Tac­ti­cal vot­ing gives NLD a po­lit­i­cal tsunami

Mizzima Business Weekly - - COMMENTARY -

Myan­mar’s po­lit­i­cal land­scape will not be the same any­more, af­ter Aung San Suu Kyi’s Na­tional League for Democ­racy (NLD) won a land­slide vic­tory, which has now been pop­u­larly dubbed a “po­lit­i­cal tsunami” by keen ob­servers, in­clud­ing Sai Nyunt Lwin, the sec­re­tary gen­eral of the Shan Na­tion­al­i­ties League for Democ­racy (SNLD).

The SNLD, a party rep­re­sent­ing Myan­mar’s largest eth­nic group af­ter the ma­jor­ity Ba­mar, won size­able seats in the na­tion­wide elec­tions, rank­ing fourth in Up­per and Lower Houses – Amyotha and Pyithu Hlut­taw - com­bined, af­ter the Arakan Na­tional Party (ANP), an­other party that did quite well.

Let us pon­der how the prospec­tive change could af­fect the eth­nic po­lit­i­cal par­ties, eth­nic armed or­ga­ni­za­tions (EAOs), and the whole spec­trum of non-Ba­mar eth­nic na­tion­al­i­ties af­ter the change of guard that will take place in Fe­bru­ary next year.

The as­sump­tion be­fore the NLD land­slide was that the eth­nic par­ties would be able to act as a king­maker or as coali­tion part­ners with the NLD forming a coali­tion with ei­ther one or two in­flu­en­tial eth­nic par­ties like SNLD and ANP. But now the whole game plan has to be al­tered and in­stead all will now de­pend solely on Aung San Suu Kyi’s com­mit­ment to na­tional unity.

Eth­nic Par­ties

De­fy­ing the eth­nic par­ties’ calls of not to run can­di­dates in their home states, the NLD won the elec­tions in al­most all the eth­nic states, leav­ing many eth­nic par­ties with­out rep­re­sen­ta­tion, or with just a hand­ful of seats in the na­tional and lo­cal assem­blies.

The fi­nal count pub­lished on 16 Novem­ber, in the Global New Light of Myan­mar for the two best eth­nic par­ties were 13 Pyithu Hlut­taw, 3 Amyotha Hlut­taw, 26 State/Re­gion Hlut­taw for SNLD; and 12 Pyithu Hlut­taw, 10 Amyotha Hlut­taw, 23 State/Re­gion Hlut­taw for ANP. Other than that, PNO and Ta’ang Na­tional Party got 4 seats each in Pyithu and Amyotha Hlut­taw com­bined, and 6 and 7 seats re­spec­tively in State/Re­gion Hlut­taw. All the rest ei­ther didn’t get elected at all or just got one or two seats.

Ac­cord­ing to Reuters, NLD spokesman Win Htein said the party would choose mem­bers of eth­nic par­ties for cab­i­net po­si­tions, in­clud­ing the vice pres­i­dency and would con­sider ap­point­ing nonNLD chief min­is­ters in Shan and Rakhine states.

He added that the NLD would not con­sider a coali­tion with eth­nic par­ties since it has won a land­slide ma­jor­ity.

Many took the NLD ap­proach as be­ing high-handed and ANP chair­man Aye Maung told Reuters:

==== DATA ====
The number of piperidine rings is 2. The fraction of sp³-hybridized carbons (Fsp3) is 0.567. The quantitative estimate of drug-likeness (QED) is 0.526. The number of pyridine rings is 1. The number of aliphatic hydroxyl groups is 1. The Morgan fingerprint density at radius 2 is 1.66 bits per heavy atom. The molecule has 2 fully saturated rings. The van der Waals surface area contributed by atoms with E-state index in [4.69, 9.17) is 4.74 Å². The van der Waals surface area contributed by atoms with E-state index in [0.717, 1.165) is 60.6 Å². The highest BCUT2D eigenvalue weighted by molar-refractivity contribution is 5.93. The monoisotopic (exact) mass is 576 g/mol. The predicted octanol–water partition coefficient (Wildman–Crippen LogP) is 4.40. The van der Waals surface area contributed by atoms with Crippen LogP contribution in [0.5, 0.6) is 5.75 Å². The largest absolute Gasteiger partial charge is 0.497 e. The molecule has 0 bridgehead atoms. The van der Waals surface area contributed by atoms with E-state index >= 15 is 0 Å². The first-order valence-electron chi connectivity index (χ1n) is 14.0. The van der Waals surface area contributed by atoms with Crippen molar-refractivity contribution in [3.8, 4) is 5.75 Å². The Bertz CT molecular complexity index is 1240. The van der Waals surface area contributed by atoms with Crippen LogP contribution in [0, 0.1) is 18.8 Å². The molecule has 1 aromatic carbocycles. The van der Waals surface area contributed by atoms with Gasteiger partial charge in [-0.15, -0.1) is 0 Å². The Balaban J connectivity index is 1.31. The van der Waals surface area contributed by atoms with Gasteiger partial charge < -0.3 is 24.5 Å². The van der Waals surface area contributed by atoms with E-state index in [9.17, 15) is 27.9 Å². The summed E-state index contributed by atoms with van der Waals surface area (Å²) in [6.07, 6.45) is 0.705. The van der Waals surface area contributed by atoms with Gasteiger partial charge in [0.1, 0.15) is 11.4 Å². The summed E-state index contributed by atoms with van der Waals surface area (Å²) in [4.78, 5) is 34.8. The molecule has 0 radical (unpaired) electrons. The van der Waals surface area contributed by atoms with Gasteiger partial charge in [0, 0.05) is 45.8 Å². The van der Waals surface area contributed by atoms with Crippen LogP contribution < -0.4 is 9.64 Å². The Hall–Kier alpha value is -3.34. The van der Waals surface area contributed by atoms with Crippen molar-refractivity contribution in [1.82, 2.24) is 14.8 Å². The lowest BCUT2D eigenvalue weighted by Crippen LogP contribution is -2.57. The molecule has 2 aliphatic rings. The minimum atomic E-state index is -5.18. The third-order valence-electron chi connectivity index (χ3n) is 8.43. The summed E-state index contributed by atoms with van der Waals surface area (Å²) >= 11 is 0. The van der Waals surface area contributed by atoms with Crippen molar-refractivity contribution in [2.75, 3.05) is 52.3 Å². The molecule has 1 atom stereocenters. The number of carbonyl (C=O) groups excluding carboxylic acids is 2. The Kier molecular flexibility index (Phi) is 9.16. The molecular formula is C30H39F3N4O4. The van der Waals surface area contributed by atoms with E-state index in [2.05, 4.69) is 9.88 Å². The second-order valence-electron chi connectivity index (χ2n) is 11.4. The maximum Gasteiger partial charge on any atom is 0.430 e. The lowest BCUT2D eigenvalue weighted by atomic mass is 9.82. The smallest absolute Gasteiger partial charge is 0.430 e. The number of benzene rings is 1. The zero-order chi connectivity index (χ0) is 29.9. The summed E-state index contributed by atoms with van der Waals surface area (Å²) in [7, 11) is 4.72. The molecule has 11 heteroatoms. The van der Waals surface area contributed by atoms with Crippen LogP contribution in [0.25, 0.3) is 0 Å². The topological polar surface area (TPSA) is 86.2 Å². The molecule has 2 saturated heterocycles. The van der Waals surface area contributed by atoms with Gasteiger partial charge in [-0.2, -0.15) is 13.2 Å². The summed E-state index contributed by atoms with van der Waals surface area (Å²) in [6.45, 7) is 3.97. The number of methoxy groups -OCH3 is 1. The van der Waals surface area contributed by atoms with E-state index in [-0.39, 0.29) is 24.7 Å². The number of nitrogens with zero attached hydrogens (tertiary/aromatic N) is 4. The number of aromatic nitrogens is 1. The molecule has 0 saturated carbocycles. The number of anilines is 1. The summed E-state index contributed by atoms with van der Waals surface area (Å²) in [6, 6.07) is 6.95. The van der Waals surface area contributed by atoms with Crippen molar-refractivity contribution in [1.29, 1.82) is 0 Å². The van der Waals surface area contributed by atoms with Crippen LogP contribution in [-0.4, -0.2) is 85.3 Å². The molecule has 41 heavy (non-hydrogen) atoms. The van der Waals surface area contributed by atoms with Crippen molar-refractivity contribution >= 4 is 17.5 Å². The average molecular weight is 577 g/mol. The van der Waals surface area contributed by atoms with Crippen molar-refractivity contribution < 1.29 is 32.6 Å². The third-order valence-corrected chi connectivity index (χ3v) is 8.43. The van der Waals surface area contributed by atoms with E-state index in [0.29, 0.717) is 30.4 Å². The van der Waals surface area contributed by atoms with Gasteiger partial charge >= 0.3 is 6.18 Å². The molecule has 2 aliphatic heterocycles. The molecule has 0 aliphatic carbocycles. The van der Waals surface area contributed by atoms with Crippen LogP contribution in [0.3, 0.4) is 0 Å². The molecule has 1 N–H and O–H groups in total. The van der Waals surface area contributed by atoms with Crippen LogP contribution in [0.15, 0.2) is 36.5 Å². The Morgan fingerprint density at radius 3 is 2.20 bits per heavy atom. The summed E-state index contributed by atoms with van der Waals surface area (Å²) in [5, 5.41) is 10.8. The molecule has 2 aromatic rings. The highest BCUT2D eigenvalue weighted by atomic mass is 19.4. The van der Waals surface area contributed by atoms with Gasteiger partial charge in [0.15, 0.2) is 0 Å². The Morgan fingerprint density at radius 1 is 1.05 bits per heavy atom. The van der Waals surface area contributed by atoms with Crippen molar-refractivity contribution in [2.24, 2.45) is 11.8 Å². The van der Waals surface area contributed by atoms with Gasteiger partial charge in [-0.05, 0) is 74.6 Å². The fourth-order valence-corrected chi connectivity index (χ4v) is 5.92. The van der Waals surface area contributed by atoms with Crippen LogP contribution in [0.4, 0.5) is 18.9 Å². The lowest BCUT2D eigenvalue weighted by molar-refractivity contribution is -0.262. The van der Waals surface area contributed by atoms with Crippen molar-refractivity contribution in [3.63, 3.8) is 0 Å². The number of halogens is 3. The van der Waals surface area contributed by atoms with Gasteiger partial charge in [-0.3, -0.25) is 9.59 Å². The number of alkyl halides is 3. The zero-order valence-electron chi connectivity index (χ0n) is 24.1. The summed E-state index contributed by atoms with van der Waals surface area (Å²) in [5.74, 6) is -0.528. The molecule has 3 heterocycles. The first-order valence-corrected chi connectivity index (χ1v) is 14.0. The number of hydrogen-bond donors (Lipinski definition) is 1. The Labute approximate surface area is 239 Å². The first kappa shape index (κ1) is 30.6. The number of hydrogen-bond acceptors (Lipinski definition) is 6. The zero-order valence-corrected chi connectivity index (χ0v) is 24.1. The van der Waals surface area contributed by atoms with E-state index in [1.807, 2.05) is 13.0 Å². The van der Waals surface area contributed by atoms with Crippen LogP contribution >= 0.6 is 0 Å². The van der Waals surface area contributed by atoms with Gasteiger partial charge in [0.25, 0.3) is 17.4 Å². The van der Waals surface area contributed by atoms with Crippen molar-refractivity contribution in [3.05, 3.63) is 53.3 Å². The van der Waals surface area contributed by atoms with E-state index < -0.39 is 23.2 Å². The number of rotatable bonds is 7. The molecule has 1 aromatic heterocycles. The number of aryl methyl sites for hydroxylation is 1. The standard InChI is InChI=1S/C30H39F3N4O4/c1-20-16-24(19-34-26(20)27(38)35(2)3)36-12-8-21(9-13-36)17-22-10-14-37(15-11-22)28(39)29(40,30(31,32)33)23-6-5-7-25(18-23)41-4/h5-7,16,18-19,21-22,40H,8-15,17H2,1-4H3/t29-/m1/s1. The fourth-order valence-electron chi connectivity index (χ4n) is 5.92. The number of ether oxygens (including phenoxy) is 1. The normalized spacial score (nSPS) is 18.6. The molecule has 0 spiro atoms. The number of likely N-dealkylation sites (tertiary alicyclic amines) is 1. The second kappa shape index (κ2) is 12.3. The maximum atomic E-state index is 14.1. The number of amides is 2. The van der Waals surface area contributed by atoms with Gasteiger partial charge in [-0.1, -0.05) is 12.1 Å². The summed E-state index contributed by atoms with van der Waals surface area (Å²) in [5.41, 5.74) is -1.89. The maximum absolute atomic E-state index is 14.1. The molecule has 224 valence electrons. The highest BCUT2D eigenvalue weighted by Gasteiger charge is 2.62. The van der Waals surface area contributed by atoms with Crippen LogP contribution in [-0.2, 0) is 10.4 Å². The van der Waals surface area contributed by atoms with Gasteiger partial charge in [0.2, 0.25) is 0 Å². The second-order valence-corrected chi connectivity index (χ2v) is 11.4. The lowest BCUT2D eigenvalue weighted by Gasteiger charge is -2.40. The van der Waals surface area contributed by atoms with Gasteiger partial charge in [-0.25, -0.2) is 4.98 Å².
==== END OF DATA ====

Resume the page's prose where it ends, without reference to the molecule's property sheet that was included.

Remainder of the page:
“I’m scep­ti­cal about their abil­ity to han­dle this peren­nial is­sue with­out the ac­tive par­tic­i­pa­tion of eth­nic par­ties,” and that if the NLD as­serts con­trol over re­gional gov­ern­ments in eth­nic ar­eas, “it will be just like the sit­u­a­tion un­der the USDP gov­ern­ment.”

Why did eth­nic par­ties fail?

Sadly, the elec­tion losers were not just the regime’s Union Sol­i­dar­ity and De­vel­op­ment Party (USDP) and other as­sorted po­lit­i­cal par­ties, but also the eth­nic bloc as a whole.

Quite a few rea­sons were given why such a land­slide or po­lit­i­cal tsunami hap­pened in eth­nic home­steads. But Sithu Aung Myint, a well-known po­lit­i­cal com­men­ta­tor has made a con­vinc­ing sup­po­si­tion, which in­cluded some of the fol­low­ing points.

The first point was that the eth­nic par­ties’ elec­tion cam­paign is­sues were too gen­eral and not much dif­fer­ent from the NLD, which also lob­bied with the gen­eral theme of fed­er­al­ism and right of self-gov­er­nance. A de­tailed per­sua­sive the­matic ap­proach was not seen dur­ing the cam­paign, eth­nic par­ties were only bank­ing on the fact that the eth­nic pop­u­la­tion would vote for their kind.

The sec­ond point was that ex­cept for the ANP, all the other eth­nic par­ties were too di­vided, which made it hard to unify and or­ga­nize the eth­nic pop­u­la­tion, lead­ing to the spread­ing of votes.

The third point was there were elected eth­nic par­ties from 2010. The older eth­nic par­ties, formed around 1990, tried or of­fered to work with the 2010 eth­nic par­ties to en­ter the 2015 elec­tions as a com­bined, sin­gle party, but were re­jected for most were sat­is­fied with work­ing with the rul­ing party.

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